Get there at least an hour early to get a good seat, and to watch the sunset.

There are plenty of unique parts that come with an open-air theater.

In August, you watch for Jupiter to set in the SW around 10 pm, behind the performance.

You will also get to enjoy the songs of night owls, and the shadows of the actors gliding like shadow-puppets on the pine trees behind the orchestra.

Significance & History

Ancient Greeks visited the sanctuary to pay tribute to Asclepius, and to seek remedies for their physical ailments.  The patients resided on the site where priests and officials led them through various remedies for their ailments.

At the time, therapy involved not only the physical self, but also the mental and spiritual entity of the patient.

The art, including the theater and the plays were therefore vital parts of the therapy provided to patients.

A Brief History of Epidaurus

Evidence of habitation on the site goes back to the 3d millennium BCE. It was use by the Mycenaeans around 1200 BCE, and after the 10th century BCE the cult of Apollo Malaetas was established as a place of pilgrimage for healing.

The sanctuary was very popular in the 7th c. BCE when Asclepius became a patron deity as the son of healing Apollo, who was also worshiped.

The 3d and 4th c. BCE were Epidaurus glory days. At that time, some of the largest buildings were erected. These included the dormitory where the patient resided, the dining hall, and the theatre.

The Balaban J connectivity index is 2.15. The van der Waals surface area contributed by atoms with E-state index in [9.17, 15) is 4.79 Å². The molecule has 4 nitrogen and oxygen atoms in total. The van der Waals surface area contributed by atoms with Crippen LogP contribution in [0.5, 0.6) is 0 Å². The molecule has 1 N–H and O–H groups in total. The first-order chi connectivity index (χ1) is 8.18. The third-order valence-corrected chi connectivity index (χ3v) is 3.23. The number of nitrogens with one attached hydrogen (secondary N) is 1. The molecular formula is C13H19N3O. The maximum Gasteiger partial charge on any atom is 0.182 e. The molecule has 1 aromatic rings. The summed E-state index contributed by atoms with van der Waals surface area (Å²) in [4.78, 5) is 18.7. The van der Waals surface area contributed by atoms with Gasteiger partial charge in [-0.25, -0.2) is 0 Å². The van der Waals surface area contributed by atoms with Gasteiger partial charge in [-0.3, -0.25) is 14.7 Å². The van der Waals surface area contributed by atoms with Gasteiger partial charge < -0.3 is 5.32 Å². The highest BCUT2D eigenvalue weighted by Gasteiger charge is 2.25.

In the Roman-Persian wars, the Epidaurus sanctuary was sacked by Mithridates in the 1st c. BCE, but the Romans rebuilt it soon afterward.

It remained popular throughout Roman times, and it even transformed into a Christian healing center in the later years of the empire.

Travel Practicalities

You can visit Epidaurus on a day-trip from Athens. But if you want to catch an ancient Greek play at the Epidaurus theatre, it’s best to stay a few days in Nafplio (we recommend Amalia Hotel in the outskirts of Nafplio) .

That’s because the plays take place at or after sunset, and you might be too tired to drive back to Athens in the middle of the night when the play ends. Besides, if you visit the area, you will probably want to see the other important archaeological sites in the vicinity.

If you are in a hurry, or if you only want the “highlights”, you can visit the Epidaurus theatre and the museum and skip the rest of the archaeological site which covers a large area.

If you are driving from Athens, you will see signs near Corinth to Epidaurus.  They point to the old (1950’s) coastal road. This might be the most scenic route (and Google Maps recommended one), but the Corinth-Nafplio highway is more comfortable to drive even if it adds about 10 extra minutes to the trip.

There is good tree coverage, but you will be exposed to the sun when you get close to the ruins. Further, the walk through it can be challenging at times, though it’s not as rough as Mycenae.

So, wear proper attire when you visit: sturdy shoes, head-gear, sunglasses.

The site’s museum is a welcome relief from the relentless summer sun, so you might want to visit it last.

You can buy food and water near the ticket kiosk at the entrance, but once inside the site, there are no amenities.

Restrooms are located near the theatre.

Click here for the ancient Epidaurus hours and ticket information

Other Places of Interest Nearby